toplogo
Sign In

Syntactic Ghost: An Imperceptible General-purpose Backdoor Attacks on Pre-trained Language Models


Core Concepts
The authors propose a novel method, Syntactic Ghost, to achieve invisible and general backdoor implantation in pre-trained language models. By manipulating poisoned samples with different syntactic structures, they outperform previous methods and achieve predefined objectives.
Abstract
The authors introduce Syntactic Ghost as an imperceptible backdoor attack on pre-trained language models. They manipulate poisoned samples with various syntactic structures to achieve effectiveness, stealthiness, and universality. The method involves contrastive learning and a syntactic-aware module to drive PLMs to learn syntactic knowledge. Experiments show superior performance compared to existing methods across various NLU tasks and PLMs.
Stats
Pre-trained language models (PLMs) have been found susceptible to backdoor attacks. Existing PLM backdoors are conducted with explicit triggers under manual alignment. The proposed method achieves invisible and general backdoor implantation through syntactic manipulation. Experiments show that the method outperforms previous methods and achieves predefined objectives.
Quotes
"The proposed method is generic and imperceptible without any prior knowledge." "When synGhost is adopted on PLMs, the major difference between the implicit triggers and the clean samples now resides in the syntactic structure."

Key Insights Distilled From

by Pengzhou Che... at arxiv.org 03-01-2024

https://arxiv.org/pdf/2402.18945.pdf
Syntactic Ghost

Deeper Inquiries

How can the concept of invisible triggers be applied in other cybersecurity contexts?

Invisible triggers, as demonstrated in the context of imperceptible backdoors in PLMs, can be applied to various cybersecurity contexts to enhance stealth and effectiveness in attacks. One potential application is in malware detection evasion, where attackers could embed hidden triggers within malicious code to evade traditional detection methods. These triggers could activate specific malicious behaviors only under certain conditions or when triggered by a specific event, making them harder to detect using conventional security measures. Another application could be in phishing attacks, where invisible triggers could be used to bypass email filters and anti-phishing mechanisms. By embedding subtle cues or markers that are only recognizable by the attacker's system, phishing emails could appear legitimate to automated security systems but still carry out malicious actions once opened by the target recipient. Furthermore, invisible triggers could also be utilized in network intrusion scenarios, allowing attackers to create hidden entry points into secure networks that are difficult for traditional intrusion detection systems to identify. By activating these triggers at strategic times or under specific conditions, attackers can gain unauthorized access without raising suspicion.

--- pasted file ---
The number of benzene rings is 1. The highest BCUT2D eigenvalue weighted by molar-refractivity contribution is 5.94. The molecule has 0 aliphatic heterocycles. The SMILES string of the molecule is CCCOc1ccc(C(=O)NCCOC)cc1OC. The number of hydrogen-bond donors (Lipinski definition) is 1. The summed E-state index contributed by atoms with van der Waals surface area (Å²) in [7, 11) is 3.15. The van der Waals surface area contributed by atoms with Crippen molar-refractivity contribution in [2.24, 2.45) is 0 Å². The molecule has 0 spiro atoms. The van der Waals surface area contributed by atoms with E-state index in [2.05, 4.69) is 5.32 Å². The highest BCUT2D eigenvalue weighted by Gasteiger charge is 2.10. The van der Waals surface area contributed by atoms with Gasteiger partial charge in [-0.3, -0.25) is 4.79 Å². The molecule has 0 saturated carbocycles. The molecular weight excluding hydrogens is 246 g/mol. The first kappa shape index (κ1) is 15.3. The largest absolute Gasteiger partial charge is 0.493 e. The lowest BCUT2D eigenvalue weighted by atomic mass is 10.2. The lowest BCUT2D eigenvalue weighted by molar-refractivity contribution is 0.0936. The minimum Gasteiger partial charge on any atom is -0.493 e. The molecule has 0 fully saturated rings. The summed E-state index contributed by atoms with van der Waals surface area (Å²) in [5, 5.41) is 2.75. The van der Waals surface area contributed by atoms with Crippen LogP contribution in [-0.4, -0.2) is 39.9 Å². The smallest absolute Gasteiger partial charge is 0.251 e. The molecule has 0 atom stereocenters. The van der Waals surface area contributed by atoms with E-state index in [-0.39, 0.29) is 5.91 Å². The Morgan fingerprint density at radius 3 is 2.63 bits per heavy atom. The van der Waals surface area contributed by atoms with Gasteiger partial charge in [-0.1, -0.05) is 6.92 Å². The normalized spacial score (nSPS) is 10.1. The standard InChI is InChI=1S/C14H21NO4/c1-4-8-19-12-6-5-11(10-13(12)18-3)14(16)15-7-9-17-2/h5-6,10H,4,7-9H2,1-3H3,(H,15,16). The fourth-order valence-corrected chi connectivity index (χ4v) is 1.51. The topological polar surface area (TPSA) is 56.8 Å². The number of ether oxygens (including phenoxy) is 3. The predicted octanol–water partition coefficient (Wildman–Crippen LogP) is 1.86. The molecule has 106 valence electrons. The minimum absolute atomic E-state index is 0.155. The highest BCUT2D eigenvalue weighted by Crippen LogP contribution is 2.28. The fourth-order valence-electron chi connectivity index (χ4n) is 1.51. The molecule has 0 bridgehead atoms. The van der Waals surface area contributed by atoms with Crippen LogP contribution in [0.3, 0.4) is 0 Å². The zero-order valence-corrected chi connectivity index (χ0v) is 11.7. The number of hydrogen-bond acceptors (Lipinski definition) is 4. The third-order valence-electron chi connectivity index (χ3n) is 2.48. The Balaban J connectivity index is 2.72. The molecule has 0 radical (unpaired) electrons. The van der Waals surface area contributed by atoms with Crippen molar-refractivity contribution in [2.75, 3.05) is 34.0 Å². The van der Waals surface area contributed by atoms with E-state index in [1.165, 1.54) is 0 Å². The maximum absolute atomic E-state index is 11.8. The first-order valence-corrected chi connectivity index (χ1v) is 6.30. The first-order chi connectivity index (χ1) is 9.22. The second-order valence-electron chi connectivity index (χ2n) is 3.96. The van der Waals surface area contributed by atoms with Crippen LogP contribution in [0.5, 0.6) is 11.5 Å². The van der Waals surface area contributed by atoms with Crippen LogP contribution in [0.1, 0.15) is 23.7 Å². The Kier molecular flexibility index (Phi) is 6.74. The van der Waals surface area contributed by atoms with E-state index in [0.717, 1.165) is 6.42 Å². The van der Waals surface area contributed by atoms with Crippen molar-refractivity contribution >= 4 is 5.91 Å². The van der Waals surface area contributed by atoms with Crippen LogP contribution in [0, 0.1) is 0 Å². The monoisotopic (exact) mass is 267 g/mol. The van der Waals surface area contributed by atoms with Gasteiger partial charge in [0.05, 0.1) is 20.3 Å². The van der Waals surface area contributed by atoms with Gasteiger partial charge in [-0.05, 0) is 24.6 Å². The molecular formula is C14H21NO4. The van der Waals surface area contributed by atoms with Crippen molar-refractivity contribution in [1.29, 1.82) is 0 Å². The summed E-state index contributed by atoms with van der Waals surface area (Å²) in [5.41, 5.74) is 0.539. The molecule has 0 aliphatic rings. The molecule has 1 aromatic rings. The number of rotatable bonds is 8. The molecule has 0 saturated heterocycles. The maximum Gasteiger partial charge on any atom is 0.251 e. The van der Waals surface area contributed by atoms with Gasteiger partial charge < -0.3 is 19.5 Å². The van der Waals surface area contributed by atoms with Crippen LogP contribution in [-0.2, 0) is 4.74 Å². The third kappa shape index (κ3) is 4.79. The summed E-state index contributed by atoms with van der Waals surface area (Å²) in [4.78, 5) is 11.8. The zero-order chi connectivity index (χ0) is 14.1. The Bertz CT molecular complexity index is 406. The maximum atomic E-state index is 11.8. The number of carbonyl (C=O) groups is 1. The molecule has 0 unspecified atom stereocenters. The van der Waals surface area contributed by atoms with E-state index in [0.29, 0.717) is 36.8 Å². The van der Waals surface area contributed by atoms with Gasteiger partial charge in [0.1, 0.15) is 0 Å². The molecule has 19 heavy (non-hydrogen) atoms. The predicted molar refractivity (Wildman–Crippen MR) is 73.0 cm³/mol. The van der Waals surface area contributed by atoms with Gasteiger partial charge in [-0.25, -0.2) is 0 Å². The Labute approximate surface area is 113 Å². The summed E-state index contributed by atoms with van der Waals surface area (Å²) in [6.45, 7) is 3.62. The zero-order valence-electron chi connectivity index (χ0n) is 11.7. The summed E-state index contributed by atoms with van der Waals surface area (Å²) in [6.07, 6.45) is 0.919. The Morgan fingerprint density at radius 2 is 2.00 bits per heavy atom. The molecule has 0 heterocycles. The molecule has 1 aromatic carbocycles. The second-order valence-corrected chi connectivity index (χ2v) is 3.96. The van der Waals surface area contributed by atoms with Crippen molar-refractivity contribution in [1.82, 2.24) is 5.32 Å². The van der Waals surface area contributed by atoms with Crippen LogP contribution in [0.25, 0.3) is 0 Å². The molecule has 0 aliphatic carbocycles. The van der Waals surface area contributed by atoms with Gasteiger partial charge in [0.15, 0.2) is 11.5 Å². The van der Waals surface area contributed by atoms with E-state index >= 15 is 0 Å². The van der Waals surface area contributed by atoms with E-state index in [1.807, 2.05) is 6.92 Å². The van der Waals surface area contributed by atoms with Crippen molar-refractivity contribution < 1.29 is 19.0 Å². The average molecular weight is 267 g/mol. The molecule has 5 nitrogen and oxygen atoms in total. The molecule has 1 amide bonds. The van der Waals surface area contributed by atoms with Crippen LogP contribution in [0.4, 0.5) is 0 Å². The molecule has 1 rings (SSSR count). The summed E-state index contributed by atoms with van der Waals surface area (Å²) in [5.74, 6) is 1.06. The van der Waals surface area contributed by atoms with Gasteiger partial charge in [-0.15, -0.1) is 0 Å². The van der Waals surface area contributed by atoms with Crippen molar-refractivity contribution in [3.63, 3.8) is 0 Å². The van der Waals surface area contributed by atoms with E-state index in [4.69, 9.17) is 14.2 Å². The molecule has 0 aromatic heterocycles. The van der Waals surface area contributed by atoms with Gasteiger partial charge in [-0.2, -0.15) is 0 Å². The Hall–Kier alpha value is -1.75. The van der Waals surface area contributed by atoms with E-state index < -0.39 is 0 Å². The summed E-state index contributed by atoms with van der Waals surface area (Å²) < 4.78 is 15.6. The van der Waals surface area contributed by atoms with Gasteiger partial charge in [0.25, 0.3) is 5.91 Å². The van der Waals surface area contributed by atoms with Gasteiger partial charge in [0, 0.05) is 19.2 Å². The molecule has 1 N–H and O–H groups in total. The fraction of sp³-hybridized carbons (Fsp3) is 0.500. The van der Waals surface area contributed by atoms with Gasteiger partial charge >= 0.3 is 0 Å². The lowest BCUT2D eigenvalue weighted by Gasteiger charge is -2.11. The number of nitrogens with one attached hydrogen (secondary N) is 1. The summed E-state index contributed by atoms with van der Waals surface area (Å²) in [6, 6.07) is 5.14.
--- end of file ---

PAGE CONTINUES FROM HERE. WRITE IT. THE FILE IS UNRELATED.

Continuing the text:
How might advancements in natural language processing impact the detection of such imperceptible backdoors?

Advancements in natural language processing (NLP) have the potential to significantly impact the detection of imperceptible backdoors embedded within PLMs. As NLP models become more sophisticated and capable of understanding complex linguistic structures and nuances, they can be leveraged for more effective anomaly detection and pattern recognition tasks related to identifying hidden triggers or suspicious behavior within text data. One way advancements in NLP can aid in detecting imperceptible backdoors is through enhanced semantic analysis capabilities. Advanced NLP models can analyze text at a deeper level, uncovering subtle patterns or anomalies that may indicate the presence of hidden triggers or malicious intent within textual data. Additionally, improvements in contextual understanding and sentiment analysis offered by advanced NLP models enable better identification of abnormal language usage or inconsistencies that may signal the presence of an imperceptible backdoor. These models can help flag suspicious text passages for further investigation and analysis. Moreover, advancements such as syntactic-aware probing layers introduced for enhancing sensitivity towards syntactic knowledge can assist in detecting deviations from expected linguistic structures caused by imperceptible backdoors. By leveraging these capabilities along with techniques like contrastive learning for feature alignment across different syntactic templates, NLP models can improve their ability to detect subtle manipulations introduced by hidden triggers. Overall, advancements in natural language processing offer promising avenues for improving the detection capabilities against imperceptible backdoors by enabling more nuanced analysis of textual content and underlying linguistic features.
0